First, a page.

What’s it about?
Early in the morning of Monday 8 July 1895, thirteen-year-old Robert Coombes and his twelve-year-old brother Nattie set out from their small, yellow-brick terraced house in East London to watch a cricket match at Lord’s. Their father had gone to sea the previous Friday, the boys told their neighbours, and their mother was visiting her family in Liverpool. Over the next ten days Robert and Nattie spent extravagantly, pawning their parents’ valuables to fund trips to the theatre and the seaside. But as the sun beat down on the Coombes house, a strange smell began to emanate from the building.
When the police were finally called to investigate, the discovery they made sent the press into a frenzy of horror and alarm, and Robert and Nattie were swept up in a criminal trial that echoed the outrageous plots of the ‘penny dreadful’ novels that Robert loved to read.
In The Wicked Boy, Kate Summerscale has uncovered a fascinating true story of murder and morality – it is not just a meticulous examination of a shocking Victorian case, but also a compelling account of its aftermath, and of man’s capacity to overcome the past.
I was lucky enough to attend a Waterstone’s event with Kate Summerscale in May which was an incredibly fascinating talk into the research for this book. Books that are developed from a snippet of a story, like something you read in an old newspaper, truly fascinate me. I would love to have the resources and time to dig around in archives and discover stories like this but wouldn’t know where to start.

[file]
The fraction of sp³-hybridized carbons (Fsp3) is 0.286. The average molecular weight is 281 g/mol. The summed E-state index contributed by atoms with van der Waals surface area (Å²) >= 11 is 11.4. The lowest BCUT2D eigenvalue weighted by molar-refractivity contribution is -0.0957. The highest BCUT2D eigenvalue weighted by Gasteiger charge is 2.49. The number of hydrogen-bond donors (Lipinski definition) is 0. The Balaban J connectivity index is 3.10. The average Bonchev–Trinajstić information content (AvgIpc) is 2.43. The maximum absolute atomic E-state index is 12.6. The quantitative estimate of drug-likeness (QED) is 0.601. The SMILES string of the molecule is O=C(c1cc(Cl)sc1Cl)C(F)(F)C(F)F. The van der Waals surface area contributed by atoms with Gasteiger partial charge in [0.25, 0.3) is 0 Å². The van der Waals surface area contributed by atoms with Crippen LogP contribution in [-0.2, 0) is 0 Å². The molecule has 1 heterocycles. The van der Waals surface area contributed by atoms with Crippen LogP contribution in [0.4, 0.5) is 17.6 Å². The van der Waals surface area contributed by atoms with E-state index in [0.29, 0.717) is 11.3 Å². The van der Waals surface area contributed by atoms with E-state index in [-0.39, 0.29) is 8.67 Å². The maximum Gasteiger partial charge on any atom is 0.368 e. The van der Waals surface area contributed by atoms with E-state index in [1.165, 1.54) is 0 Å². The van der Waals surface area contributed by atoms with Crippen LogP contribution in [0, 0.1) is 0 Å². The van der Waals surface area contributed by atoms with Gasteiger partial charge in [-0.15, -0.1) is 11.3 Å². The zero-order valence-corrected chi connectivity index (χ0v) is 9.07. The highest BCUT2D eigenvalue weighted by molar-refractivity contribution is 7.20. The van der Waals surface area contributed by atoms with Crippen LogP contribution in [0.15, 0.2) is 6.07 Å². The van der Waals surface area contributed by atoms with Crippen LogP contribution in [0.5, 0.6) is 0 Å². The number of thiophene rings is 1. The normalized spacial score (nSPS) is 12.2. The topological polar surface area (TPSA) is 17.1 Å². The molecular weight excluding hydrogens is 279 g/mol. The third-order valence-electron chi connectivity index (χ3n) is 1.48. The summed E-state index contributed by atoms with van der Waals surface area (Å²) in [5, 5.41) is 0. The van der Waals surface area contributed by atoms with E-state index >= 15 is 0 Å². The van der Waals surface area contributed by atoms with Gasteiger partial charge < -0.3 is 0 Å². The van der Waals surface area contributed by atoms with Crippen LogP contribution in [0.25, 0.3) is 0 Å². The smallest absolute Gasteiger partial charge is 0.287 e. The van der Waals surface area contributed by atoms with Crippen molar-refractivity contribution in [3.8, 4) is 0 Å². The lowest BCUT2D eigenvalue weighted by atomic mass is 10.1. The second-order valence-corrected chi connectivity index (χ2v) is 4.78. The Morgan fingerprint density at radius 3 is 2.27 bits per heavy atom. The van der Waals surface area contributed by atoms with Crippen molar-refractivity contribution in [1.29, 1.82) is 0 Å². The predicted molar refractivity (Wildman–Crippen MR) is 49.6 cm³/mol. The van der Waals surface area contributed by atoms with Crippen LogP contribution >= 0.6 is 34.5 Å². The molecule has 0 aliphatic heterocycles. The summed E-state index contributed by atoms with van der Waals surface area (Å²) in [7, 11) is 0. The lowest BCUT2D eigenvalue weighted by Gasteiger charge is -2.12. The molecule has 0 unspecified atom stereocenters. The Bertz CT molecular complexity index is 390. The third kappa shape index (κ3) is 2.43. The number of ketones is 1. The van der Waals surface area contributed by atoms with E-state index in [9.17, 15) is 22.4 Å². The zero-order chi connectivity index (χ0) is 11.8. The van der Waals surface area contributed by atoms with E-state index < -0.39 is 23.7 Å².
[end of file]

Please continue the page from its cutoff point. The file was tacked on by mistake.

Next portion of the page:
Fortunately the actual act of the murder plays a small part in this book although there are some crime scene descriptions which do over-emphasise too much on the maggots for my liking.
The author also concentrates quite a lot on the significance of the Penny Dreadfuls (my interpretation was that they were the Victorian equivalent of a comic like The Beano or something along those lines) and the effect they had on Robert and if they provoked him to commit the murder which reminded me of the controversy over the impact of modern day violent video games.
I did find the psychological descriptions and theories a little overkill for me and I did find myself drifting off during those passages.
Essentially the book is a social commentary of the time, you get an insight into the justice system, trials and punishment which are the parts I found the most interesting. Therefore I was glad to see mention of the McNaghten Test which is a test in a law to assess criminal insanity which I studied during my degree. What surprised me the most was what seemed to be leniency in the defendant’s sentences when it came to mental capacity in the event of a crime. From what I read, it could be possible to get away with murder! The stories of those who were sent to Broadmoor read more like a stay on a country estate.
Without giving away the outcome the book comes to a very satisfactory ending although I would have liked to hear more from Nattie, the younger brother. All in all I’d recommend this book if you’re interested in Victorian non-fiction and crimes of that time.
Author links: Website
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